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What are the key issues in relation to protection of computer-implemented inventions by the patent regime? What are the main alternative approaches to protecting IP investment in this field? What differences (if any) exist between the way CII patents are approached in the United Kingdom and Europe? How do those approaches compare with those of other national regimes?

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Introduction

The key issue with regard to software in general is that it is remarkably difficult to classify it within a specific category of intellectual property protection[1]. Thus, on one side there is reasonable doubt that software per se provides for sufficient technological contribution to come under the to quid pro quo concept of patent system and thus is an excluded as subject matter to come under patentability[2]. On the other side, the are strong arguments that patent regime expands the protection of software, and allows a creator, without being obstructed by the boundaries of idea/expression dichotomy, to seek protection for the non-literal elements of software creation by claiming the functional aspects thereof[3]. However, the hurdle of sufficient technicality to come under the definition of an invention in terms of the respective patent law[4] and the various approaches thereto along with requirements to stand the plurality of tests for patentability with regard the key elements[5] of the patent system which are lively debated in the patent world. ...read more.

Middle

In Japan, software related inventions are patentable if such an invention can be defined as being a creation of technical idea utilizing laws of nature. Therefore, such as business method per se, computer programming language itself and gaming rules are non-statutory inventions[11]. Although the Japanese Practice gives guidance for formulation of claim preambles which make the wording meet this requirement[12], it remarkable that non-statutory inventions are to be rejected[13] if insufficiently utilizing the law of nature which is not required in statutes for the any other trilateral patent systems[14]. In my humble opinion, software inventions are a good thing also long as they confined within the strong containment of technological contribution. Thus, from evolutional view[15], with marriage of software and hardware in modern technology, software has established itself as quid pro quo related subject matter. Nevertheless, there is ample room for discussion how deal with software with low or none technicality. Some scholars suggest a sui generis system with lower monopoly terms seems to be most effective, and I agree thereto since it clears the patent thickens and lives up to reality of short life cycle products[16]. ...read more.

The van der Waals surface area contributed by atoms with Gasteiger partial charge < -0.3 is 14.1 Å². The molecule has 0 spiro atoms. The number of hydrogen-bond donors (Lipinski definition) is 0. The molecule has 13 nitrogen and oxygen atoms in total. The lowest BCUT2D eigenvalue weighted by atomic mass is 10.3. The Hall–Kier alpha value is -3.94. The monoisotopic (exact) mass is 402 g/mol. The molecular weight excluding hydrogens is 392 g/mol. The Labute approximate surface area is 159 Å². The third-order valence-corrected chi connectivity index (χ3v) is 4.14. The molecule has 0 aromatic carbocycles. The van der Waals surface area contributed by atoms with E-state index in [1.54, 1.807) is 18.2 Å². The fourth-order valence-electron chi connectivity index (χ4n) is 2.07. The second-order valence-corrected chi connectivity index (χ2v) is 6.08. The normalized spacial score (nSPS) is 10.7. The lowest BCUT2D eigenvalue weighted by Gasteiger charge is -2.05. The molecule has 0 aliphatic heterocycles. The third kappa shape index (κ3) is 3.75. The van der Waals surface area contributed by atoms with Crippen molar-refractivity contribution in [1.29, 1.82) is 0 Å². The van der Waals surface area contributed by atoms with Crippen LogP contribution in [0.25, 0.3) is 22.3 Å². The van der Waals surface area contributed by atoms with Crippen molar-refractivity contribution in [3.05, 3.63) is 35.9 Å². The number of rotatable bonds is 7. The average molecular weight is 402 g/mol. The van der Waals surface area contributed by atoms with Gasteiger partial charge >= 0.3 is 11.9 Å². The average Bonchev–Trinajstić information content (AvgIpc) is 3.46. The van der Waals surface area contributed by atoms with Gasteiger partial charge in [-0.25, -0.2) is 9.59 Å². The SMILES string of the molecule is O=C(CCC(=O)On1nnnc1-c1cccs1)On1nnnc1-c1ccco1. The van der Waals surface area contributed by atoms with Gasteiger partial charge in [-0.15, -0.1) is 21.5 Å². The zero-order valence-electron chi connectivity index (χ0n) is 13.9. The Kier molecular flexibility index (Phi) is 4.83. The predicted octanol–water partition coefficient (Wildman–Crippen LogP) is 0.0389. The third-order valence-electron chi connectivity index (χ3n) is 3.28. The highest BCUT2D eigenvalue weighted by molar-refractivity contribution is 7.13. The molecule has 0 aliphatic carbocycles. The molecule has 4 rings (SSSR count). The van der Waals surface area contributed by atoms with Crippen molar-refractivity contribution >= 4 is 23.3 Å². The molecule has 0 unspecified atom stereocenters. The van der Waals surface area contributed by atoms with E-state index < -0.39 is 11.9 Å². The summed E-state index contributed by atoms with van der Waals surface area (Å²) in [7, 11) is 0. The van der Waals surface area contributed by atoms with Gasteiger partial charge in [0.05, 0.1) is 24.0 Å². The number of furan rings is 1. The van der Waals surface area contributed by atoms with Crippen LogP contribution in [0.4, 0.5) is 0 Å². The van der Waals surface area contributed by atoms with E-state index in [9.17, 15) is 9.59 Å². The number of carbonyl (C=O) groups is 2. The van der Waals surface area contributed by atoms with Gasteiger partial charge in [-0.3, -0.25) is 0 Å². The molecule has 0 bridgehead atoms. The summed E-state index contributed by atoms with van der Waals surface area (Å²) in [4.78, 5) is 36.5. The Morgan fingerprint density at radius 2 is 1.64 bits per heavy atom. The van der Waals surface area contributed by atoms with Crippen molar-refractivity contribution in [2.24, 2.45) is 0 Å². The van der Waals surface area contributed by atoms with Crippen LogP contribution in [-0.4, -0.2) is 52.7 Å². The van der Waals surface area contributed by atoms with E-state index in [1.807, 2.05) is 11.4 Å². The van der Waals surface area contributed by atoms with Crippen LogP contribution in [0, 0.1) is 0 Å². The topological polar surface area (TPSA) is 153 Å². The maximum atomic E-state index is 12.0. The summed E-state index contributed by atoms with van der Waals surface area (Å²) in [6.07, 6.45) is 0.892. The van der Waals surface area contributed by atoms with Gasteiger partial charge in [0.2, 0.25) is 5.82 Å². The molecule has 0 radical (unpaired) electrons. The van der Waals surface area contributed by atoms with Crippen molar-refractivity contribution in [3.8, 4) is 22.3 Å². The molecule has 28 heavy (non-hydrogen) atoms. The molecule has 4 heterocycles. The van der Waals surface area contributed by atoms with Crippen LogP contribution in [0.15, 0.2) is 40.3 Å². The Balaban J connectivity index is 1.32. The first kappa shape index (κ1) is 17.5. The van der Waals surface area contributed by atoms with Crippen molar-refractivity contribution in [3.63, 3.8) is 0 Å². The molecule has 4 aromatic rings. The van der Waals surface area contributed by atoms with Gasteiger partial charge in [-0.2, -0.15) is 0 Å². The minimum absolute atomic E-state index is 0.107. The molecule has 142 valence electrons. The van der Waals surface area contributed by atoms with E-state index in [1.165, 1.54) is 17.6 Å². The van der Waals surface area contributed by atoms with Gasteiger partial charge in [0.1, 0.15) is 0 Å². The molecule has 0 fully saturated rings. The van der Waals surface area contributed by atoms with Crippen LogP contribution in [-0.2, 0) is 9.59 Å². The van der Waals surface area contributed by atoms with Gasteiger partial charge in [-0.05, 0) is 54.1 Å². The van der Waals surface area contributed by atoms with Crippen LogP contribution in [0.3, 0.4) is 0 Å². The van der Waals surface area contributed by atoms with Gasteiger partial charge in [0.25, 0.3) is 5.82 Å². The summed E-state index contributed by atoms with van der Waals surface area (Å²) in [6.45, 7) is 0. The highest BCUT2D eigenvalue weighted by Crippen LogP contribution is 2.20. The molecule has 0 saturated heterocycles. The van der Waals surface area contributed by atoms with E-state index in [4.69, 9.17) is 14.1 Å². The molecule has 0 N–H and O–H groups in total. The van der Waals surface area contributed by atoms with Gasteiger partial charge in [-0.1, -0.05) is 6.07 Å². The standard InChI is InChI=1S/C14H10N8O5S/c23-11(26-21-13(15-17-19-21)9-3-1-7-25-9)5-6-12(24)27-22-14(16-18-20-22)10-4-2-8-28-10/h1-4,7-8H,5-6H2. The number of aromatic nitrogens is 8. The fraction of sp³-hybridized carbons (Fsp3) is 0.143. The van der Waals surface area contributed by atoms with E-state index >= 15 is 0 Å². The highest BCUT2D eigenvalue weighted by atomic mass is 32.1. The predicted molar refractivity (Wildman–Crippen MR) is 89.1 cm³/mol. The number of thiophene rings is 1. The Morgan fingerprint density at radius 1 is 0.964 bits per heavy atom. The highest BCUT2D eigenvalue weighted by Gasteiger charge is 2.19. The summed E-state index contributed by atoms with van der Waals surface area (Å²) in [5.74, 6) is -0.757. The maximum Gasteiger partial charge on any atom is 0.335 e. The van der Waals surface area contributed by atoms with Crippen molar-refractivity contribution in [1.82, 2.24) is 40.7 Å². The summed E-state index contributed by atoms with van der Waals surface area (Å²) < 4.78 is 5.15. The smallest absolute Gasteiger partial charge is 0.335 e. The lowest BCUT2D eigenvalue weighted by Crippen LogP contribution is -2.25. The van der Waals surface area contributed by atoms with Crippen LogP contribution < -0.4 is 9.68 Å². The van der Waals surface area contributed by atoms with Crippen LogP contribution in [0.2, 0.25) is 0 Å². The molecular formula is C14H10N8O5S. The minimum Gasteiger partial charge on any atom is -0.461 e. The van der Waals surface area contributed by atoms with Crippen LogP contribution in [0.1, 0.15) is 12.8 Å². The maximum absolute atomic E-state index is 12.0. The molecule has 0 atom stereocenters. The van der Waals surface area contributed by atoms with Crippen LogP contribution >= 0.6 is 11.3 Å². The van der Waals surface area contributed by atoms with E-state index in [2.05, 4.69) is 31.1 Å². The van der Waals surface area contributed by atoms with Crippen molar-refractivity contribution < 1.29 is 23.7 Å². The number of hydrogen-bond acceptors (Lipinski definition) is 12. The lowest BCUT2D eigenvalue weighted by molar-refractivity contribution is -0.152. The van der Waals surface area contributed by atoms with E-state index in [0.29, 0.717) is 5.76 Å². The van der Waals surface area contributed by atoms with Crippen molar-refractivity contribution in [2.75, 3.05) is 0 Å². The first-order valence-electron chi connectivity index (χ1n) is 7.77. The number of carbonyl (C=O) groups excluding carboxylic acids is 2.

Conclusion

that was amended in many important respects by the UK Data Protection Act 2003; [7] Aerotel/Macrossan [2006] EWCA Civ 1371; Aerotel Ltd v Telco Holdings Ltd [2006] EWCA Civ 1371; [2007] 1 All E.R [8] EPC Arts. 52(2)(c) 52(3) [9] EPC 2000 Art 52(1) in line with TRIPs. Art 27 [10] Paul Cole, ePatenting computer-implemented-inventions (CIIs) in the EPOÂf (Patentlyo Patent Law blog, 13 May 2010) <http://www.patentlyo.com/patent/2010/05/patenting-computer-implemented-inventions-ciis-in-the-epo.html> accessed on 09 Oktober 2013 [11]JPO Examination Guidelines; Chapter 1 Computer Software-Related Inventions; Examples for successful Claims <http://www.jpo.go.jp/tetuzuki_e/t_tokkyo_e/Guidelines/7_1.pdf> accessed on 10 October 2013 [12]JPO Examination Guidelines; Chapter 1 Computer Software-Related Inventions <http://www.jpo.go.jp/tetuzuki_e/t_tokkyo_e/Guidelines/7_1.pdf> accessed on 10 October 2013 [13] Japan Patent Law, main paragraph of Art. 29(1) [14] Unique Japanese Patent Office Practice: Software Related Inventions < http://www.jpaa.or.jp/english/patent/unique_jpo_practices.html#subcontents4 > accessed on 10 October 2013 [15] Software, e.g. in control systems technology, completely absorbed the field of cam plates for control system engineering that was inventive subject matter at time when computers were not able to perform control methods for mechanical systems. [16] Richard Stern, 'Chapter 13: Sui Generis Protection of Software ' (Cases and Materials) Computer Law 484 <http://docs.law.gwu.edu/facweb/claw/ch-13.htm> accessed on 11 October 2013 ...read more.

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